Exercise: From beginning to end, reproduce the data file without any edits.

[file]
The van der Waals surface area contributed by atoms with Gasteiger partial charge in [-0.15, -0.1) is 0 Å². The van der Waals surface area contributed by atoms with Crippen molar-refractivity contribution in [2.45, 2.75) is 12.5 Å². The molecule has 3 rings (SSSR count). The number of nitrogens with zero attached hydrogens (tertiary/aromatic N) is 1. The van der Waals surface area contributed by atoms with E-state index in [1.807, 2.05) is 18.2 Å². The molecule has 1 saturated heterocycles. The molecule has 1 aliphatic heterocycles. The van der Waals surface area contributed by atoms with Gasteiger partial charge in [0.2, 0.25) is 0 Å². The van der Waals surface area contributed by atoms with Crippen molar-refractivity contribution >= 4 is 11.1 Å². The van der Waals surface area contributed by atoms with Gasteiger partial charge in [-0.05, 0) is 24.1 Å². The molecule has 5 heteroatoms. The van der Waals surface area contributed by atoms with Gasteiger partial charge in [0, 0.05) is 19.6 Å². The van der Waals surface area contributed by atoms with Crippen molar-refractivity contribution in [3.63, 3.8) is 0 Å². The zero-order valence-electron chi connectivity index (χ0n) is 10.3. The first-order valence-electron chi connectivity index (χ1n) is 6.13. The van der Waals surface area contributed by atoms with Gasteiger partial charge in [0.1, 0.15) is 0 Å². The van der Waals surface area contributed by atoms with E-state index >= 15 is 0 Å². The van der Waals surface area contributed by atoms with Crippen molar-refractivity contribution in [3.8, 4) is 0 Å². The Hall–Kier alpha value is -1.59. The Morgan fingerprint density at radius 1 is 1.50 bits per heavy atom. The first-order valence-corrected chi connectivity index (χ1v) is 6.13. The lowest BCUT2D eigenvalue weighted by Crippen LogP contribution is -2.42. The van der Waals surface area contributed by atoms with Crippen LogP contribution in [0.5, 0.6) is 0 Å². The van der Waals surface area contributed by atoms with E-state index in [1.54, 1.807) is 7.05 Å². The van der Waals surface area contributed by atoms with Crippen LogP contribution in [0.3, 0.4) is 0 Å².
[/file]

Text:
The van der Waals surface area contributed by atoms with Gasteiger partial charge in [-0.15, -0.1) is 0 Å². The van der Waals surface area contributed by atoms with Crippen molar-refractivity contribution in [2.45, 2.75) is 12.5 Å². The molecule has 3 rings (SSSR count). The number of nitrogens with zero attached hydrogens (tertiary/aromatic N) is 1. The van der Waals surface area contributed by atoms with E-state index in [1.807, 2.05) is 18.2 Å². The molecule has 1 saturated heterocycles. The molecule has 1 aliphatic heterocycles. The van der Waals surface area contributed by atoms with Gasteiger partial charge in [0.2, 0.25) is 0 Å². The van der Waals surface area contributed by atoms with Crippen molar-refractivity contribution >= 4 is 11.1 Å². The van der Waals surface area contributed by atoms with Gasteiger partial charge in [-0.05, 0) is 24.1 Å². The molecule has 5 heteroatoms. The van der Waals surface area contributed by atoms with Gasteiger partial charge in [0, 0.05) is 19.6 Å². The van der Waals surface area contributed by atoms with Crippen molar-refractivity contribution in [3.63, 3.8) is 0 Å². The zero-order valence-electron chi connectivity index (χ0n) is 10.3. The first-order valence-electron chi connectivity index (χ1n) is 6.13. The van der Waals surface area contributed by atoms with Gasteiger partial charge in [0.1, 0.15) is 0 Å². The van der Waals surface area contributed by atoms with E-state index >= 15 is 0 Å². The van der Waals surface area contributed by atoms with Crippen molar-refractivity contribution in [3.8, 4) is 0 Å². The Hall–Kier alpha value is -1.59. The Morgan fingerprint density at radius 1 is 1.50 bits per heavy atom. The first-order valence-corrected chi connectivity index (χ1v) is 6.13. The lowest BCUT2D eigenvalue weighted by Crippen LogP contribution is -2.42. The van der Waals surface area contributed by atoms with Crippen LogP contribution in [0.5, 0.6) is 0 Å². The van der Waals surface area contributed by atoms with E-state index in [1.54, 1.807) is 7.05 Å². The van der Waals surface area contributed by atoms with Crippen LogP contribution in [0.3, 0.4) is 0 Å².